Knicks

Lichtenstein: Playoff Success, Not Knicks’ Demise, Will Boost Nets’ Brand

Deron Williams of the Brooklyn Nets goes up for the layup against the New York Knicks at Barclays Center in Brooklyn on April 15, 2014. (Photo by Reid B. Kelley/NBAE via Getty Images)

Deron Williams of the Brooklyn Nets goes up for the layup against the New York Knicks at Barclays Center in Brooklyn on April 15, 2014. (Photo by Reid B. Kelley/NBAE via Getty Images)

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By Steve Lichtenstein
» More Columns

Let’s hold off on this New York City takeover thing, OK?

Hey Deron Williams — how about the Nets winning a round in the playoffs first?

The star point guard was one of few in the Brooklyn organization who went on the record on Tuesday to discuss the down season recorded by their rivals from across the East River.

Williams, in a semi-facetious manner, believes that the fact that the Nets will be the sole representatives from the Big Apple participating when the NBA postseason commences this weekend is “good for our brand.” “It’s part of the takeover” that Nets owner Mikhail Prokhorov envisioned for the city when he spent lavishly over the past two summers to remake his club.

Yes, the Knicks have gone through a season from hell, but if Williams needed any reminder of which team owns New York, Tuesday’s 109-98 Knicks victory at the Barclays Center was a not-so-friendly one.

Blue was once again the dominant color among the spectators on Tuesday. Knicks fans delighted in their third whipping of the Nets in four tries, even if this one was a game where the Nets seemed more concerned with the final medical report than the box score.

But the larger point is that the Nets have got to stop with this Knicks obsession. This will not be a Nets-centric town in my lifetime.

There’s barely been any change over the last 30 years in the fan makeups when the one-cup-in-70-years Rangers invade the Nassau Coliseum on Long Island or the Rock in New Jersey despite the multiple titles won by those suburban franchises. Does anyone involved with the Nets seriously believe they can turn lifelong Knicks fans any better?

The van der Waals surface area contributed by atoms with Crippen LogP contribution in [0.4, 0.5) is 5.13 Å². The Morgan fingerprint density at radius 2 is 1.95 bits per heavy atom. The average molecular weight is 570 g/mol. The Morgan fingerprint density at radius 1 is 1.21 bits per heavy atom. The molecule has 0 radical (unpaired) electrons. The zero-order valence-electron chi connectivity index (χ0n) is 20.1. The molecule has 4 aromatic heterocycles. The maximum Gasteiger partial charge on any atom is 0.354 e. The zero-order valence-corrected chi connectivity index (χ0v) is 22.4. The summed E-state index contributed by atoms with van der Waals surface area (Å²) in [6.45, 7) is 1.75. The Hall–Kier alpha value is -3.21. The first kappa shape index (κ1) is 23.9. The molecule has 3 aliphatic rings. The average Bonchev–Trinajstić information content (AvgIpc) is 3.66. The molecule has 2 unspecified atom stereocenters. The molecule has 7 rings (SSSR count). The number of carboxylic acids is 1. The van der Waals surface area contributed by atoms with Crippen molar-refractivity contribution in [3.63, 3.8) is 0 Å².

Besides, the Nets need to be worrying more about their own collective game if they want to seriously compete with either Chicago or Toronto in the first round.

Remember the days when you wanted your team to be playing its best basketball heading into the playoffs?

Well, Nets coach Jason Kidd has obviously joined the league’s conventional wisdom that resting core personnel to maximize health takes precedence over having continuity and momentum prior to Game 1.

Tuesday’s loss was the Nets’ third in their last four games since their scintillating one-point victory in Miami last week. To give you an idea as to who has been getting big minutes recently, the Nets’ leading scorers in the last three games have been reserves Mason Plumlee, Mirza Teletovic and Marcus Thornton.

Don’t expect anything different in tonight’s regular season finale in Cleveland. Even though the Nets are in jeopardy of falling to the sixth seed should they lose and the Wizards top the Celtics, Kidd would rather suit up himself than risk injury to a key player at this juncture.

No matter who the Nets end up facing, it will be a team on a roll. Both the Raptors and the Bulls are on streaks of eight wins in 10 games.

That means the Nets better be able to find the “on” switch over the next few days or else they’re headed for a second consecutive first-round exit.

The closest the Nets have ever been to becoming kings of the metropolitan area was during the early years of this century when Kidd ruled the court.

The Nets’ run to back-to-back NBA Finals appearances, however, did not produce lasting appeal. Soon after, Nets ownership became fixated on Brooklyn and drained the team’s talent in preparation for a rebirth in the borough. The Nets’ final seasons in New Jersey had few witnesses.

After an inaugural season in Brooklyn that was more feeling-out than feel-good, there’s been a noticeable uptick in fan enthusiasm at Barclays this season, especially since the Nets began their revival at the dawn of the New Year.

But if the Nets want to gain any real traction from this season, they need to win at least a round in the playoffs this time.

Despite their mediocre record, the Nets have an opportunity to make some noise.

But that’s all it is–an opportunity. Lay another egg like last season’s Game 7 loss at home to Chicago and the season will go down as a waste.

A very expensive waste.

You see, the way to building a fan base is through continued postseason success, not the demise of a rival.

For a FAN’s perspective of the Nets, Jets and the NHL, follow Steve on Twitter @SteveLichtenst1.

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